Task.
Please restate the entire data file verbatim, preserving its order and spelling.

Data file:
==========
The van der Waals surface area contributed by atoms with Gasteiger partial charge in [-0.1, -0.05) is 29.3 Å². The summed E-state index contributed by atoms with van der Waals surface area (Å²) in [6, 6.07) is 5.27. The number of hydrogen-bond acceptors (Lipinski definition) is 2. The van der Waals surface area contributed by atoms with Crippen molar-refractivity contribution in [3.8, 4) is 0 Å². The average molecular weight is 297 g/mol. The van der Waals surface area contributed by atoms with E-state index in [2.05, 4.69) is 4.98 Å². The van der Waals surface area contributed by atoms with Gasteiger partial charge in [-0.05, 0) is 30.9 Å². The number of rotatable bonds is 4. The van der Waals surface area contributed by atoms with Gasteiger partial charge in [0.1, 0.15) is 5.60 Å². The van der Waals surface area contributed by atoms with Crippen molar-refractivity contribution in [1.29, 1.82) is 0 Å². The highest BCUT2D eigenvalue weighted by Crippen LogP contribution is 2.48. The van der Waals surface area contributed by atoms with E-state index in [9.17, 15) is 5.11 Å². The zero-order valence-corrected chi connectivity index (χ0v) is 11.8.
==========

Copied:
The van der Waals surface area contributed by atoms with Gasteiger partial charge in [-0.1, -0.05) is 29.3 Å². The summed E-state index contributed by atoms with van der Waals surface area (Å²) in [6, 6.07) is 5.27. The number of hydrogen-bond acceptors (Lipinski definition) is 2. The van der Waals surface area contributed by atoms with Crippen molar-refractivity contribution in [3.8, 4) is 0 Å². The average molecular weight is 297 g/mol. The van der Waals surface area contributed by atoms with E-state index in [2.05, 4.69) is 4.98 Å². The van der Waals surface area contributed by atoms with Gasteiger partial charge in [-0.05, 0) is 30.9 Å². The number of rotatable bonds is 4. The van der Waals surface area contributed by atoms with Gasteiger partial charge in [0.1, 0.15) is 5.60 Å². The van der Waals surface area contributed by atoms with Crippen molar-refractivity contribution in [1.29, 1.82) is 0 Å². The highest BCUT2D eigenvalue weighted by Crippen LogP contribution is 2.48. The van der Waals surface area contributed by atoms with E-state index in [9.17, 15) is 5.11 Å². The zero-order valence-corrected chi connectivity index (χ0v) is 11.8.